From Longman Dictionary of Contemporary Englishexcitedex‧cit‧ed /ɪkˈsaɪtɪd/ ●●● S2 adjective 1 EXCITEDhappy, interested, or hopeful because something good has happened or will happen Steve flies home tomorrow – we’re all really excited.excited about Maria’s starting to get pretty excited about the wedding.excited by/at We’re all excited by the prospect of a party.excited to do something Michelle sounded excited to hear from him.excited (that) I’m so excited that we’re going to New York. The food was nothing to get excited about (=not very good or special). excited crowds of shoppers2 NERVOUSvery nervous and upset about something so that you cannot relaxexcited about There’s no point getting excited about it. We can’t change things.3 SYSEXYfeeling sexual desire —excitedly adverb People had gathered and were talking excitedly.THESAURUSexcited feeling happy, especially about something good that has happened or is going to happenHe’s excited about his new job.The kids always get excited on their birthday.An excited crowd watched their team win 3–0.When we get home, the dogs are always excited to see us.Doctors are very excited by the discovery.thrilled /θrɪld/ [not before noun] very excited and pleasedShe was thrilled to hear that you were in London.I was thrilled when they told me that I’d got a place on the course.exhilarated /ɪɡˈzɪləreɪtɪd/ [not before noun] very excited and full of energy, especially because you are experiencing something new or something that involves risksShe felt exhilarated by her new freedom.The climb left him feeling exhilarated.look forward to something to feel excited about something good that is going to happen and to think about it a lotThe kids are looking forward to their vacation – they’ve never been to California before.She’s really looking forward to meeting him.can’t wait to do something especially spoken to be very excited about something good that is going to happenI can’t wait to see him again.on the edge of your seat extremely excited and interested when you are watching a film, game etc, because you do not know what is going to happen nextI was on the edge of my seat throughout the movie.The game kept fans on the edge of their seats.on tenterhooks /ˈtentəhʊks $ -ər-/ very excited and nervous because you are waiting to find out what has happenedDon’t keep us on tenterhooks! Did you pass your test?rapturous [usually before noun] especially written rapturous behaviour shows that a large group of people are extremely excited and pleasedThey received a rapturous welcome.He came on the stage to rapturous applause (=everyone was clapping and cheering).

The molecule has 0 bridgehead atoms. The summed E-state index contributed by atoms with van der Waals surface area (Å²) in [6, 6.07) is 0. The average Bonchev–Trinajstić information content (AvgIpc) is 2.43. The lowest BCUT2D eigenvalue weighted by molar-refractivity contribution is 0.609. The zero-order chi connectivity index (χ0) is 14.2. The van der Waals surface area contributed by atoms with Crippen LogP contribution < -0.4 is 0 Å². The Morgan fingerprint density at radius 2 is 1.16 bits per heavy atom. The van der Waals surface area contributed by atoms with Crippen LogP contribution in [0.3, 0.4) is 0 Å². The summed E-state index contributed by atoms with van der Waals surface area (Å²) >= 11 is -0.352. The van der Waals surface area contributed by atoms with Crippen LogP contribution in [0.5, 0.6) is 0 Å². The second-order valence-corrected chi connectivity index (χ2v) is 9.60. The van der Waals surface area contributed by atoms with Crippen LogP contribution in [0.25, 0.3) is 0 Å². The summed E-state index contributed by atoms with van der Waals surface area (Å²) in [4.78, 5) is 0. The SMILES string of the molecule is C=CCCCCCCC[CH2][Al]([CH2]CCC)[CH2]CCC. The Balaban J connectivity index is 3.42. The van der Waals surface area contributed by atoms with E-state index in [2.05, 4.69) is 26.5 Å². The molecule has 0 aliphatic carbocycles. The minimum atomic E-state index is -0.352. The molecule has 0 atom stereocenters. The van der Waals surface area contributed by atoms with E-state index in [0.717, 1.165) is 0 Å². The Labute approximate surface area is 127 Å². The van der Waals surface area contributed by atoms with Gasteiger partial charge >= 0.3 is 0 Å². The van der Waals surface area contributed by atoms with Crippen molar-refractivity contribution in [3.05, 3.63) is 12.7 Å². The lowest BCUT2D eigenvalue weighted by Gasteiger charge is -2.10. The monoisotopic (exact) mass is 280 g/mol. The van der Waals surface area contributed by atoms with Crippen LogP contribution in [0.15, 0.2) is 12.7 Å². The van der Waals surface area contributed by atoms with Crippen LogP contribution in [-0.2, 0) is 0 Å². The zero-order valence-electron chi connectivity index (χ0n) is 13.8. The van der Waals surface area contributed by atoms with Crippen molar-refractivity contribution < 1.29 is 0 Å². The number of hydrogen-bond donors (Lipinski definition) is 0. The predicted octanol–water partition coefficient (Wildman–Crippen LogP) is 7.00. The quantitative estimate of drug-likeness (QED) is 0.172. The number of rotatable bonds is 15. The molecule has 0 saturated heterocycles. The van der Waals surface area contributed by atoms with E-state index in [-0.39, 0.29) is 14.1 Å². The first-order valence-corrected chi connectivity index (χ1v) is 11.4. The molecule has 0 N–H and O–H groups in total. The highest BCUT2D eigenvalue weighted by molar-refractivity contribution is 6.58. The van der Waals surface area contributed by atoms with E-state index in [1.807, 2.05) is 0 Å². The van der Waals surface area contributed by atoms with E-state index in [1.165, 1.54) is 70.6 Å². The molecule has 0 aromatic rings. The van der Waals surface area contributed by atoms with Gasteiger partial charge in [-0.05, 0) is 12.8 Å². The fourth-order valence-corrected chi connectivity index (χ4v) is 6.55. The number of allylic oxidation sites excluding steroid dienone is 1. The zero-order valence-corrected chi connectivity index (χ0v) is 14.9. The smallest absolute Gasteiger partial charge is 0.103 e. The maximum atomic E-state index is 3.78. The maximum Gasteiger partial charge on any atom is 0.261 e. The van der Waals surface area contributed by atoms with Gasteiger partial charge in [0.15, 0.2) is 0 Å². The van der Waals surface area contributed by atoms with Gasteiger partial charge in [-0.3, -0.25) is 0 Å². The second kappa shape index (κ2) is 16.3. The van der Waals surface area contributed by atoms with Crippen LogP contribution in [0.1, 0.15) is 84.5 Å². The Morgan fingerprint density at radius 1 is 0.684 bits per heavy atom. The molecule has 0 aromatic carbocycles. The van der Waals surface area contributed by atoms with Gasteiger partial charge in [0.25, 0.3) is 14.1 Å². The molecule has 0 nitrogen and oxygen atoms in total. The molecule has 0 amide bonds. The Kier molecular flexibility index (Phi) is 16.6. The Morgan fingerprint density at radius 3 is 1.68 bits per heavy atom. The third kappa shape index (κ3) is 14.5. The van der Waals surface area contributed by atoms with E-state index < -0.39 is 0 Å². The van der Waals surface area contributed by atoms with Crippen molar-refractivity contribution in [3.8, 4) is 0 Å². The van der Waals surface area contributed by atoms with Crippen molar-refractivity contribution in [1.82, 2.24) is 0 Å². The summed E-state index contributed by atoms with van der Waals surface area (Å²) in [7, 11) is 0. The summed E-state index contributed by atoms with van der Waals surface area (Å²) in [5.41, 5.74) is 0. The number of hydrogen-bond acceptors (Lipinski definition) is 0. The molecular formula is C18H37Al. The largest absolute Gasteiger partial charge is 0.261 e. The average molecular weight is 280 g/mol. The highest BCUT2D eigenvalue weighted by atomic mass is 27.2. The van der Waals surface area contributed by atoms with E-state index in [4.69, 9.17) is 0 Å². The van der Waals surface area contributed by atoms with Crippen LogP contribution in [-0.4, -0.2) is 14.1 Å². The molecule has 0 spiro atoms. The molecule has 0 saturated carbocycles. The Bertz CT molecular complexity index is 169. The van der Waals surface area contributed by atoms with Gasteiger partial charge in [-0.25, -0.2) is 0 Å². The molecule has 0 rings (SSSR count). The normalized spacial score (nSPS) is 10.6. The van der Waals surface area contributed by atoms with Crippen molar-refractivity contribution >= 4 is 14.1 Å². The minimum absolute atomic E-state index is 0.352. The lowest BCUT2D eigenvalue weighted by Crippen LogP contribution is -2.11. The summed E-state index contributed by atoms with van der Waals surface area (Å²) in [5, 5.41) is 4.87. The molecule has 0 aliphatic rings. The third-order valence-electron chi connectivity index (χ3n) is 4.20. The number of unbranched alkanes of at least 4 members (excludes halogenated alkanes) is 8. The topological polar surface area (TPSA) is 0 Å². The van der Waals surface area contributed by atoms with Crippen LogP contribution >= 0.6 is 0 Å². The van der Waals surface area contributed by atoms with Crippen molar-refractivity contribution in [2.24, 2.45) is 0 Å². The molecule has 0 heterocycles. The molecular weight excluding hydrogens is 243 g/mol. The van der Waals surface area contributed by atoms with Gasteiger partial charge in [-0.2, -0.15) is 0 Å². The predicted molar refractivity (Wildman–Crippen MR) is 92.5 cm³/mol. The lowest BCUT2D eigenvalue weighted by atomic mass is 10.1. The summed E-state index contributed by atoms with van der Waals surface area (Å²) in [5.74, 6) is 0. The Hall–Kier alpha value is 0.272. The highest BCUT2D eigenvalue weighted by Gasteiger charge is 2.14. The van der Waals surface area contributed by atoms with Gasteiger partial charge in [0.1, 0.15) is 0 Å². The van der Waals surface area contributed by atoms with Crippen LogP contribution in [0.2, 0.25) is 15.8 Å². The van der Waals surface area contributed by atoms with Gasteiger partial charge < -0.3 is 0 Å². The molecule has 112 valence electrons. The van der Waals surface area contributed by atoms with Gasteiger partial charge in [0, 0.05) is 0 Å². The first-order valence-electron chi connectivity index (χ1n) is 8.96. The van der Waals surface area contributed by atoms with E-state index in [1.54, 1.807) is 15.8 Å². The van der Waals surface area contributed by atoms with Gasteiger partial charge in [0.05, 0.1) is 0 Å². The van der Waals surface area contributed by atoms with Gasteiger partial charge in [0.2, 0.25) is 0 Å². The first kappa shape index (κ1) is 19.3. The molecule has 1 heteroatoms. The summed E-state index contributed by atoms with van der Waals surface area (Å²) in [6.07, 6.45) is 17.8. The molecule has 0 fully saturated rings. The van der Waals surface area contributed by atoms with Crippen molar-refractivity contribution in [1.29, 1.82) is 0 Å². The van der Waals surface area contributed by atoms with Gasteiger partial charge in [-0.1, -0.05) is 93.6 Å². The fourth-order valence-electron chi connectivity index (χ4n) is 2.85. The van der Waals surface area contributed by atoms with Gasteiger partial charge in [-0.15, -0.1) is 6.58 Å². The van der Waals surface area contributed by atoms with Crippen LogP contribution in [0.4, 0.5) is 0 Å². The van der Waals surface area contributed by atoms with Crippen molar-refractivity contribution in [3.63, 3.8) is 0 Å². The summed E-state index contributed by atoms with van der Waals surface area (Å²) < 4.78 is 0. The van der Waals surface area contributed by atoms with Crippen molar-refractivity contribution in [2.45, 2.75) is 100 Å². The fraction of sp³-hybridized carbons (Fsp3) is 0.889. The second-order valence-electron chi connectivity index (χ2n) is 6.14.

Examples from the Corpusexcited• As she kissed him, he became more and more excited.• At first, Robert's father had got quite excited.• It was indecent, surely, to stand like this, in public, and feel so alive and so excited?• Steve's coming home tomorrow - we're all really excited.• How can you be so excited about a stupid computer game?• He was getting sexually excited, and his breathing became short and fast.• My husband came back excited and said he would be going out again late in the evening.• When I finally accepted that I create my own reality, I was excited but scared.• Doctors are very excited by the discovery.• Police tried to hold back the excited crowd.• The excited delegates ran to the rail.• crowds of excited football fans• He estimated the separation between the stripes of excited neurones from reported hallucinations to be 2 millimetres.• Don't get excited or you might be thumped, intellectually at least.• When Mattie gets excited, she starts talking really fast.• When we get home, the dogs are always excited to see us.excited about• The kids are really excited about our trip to Mexico.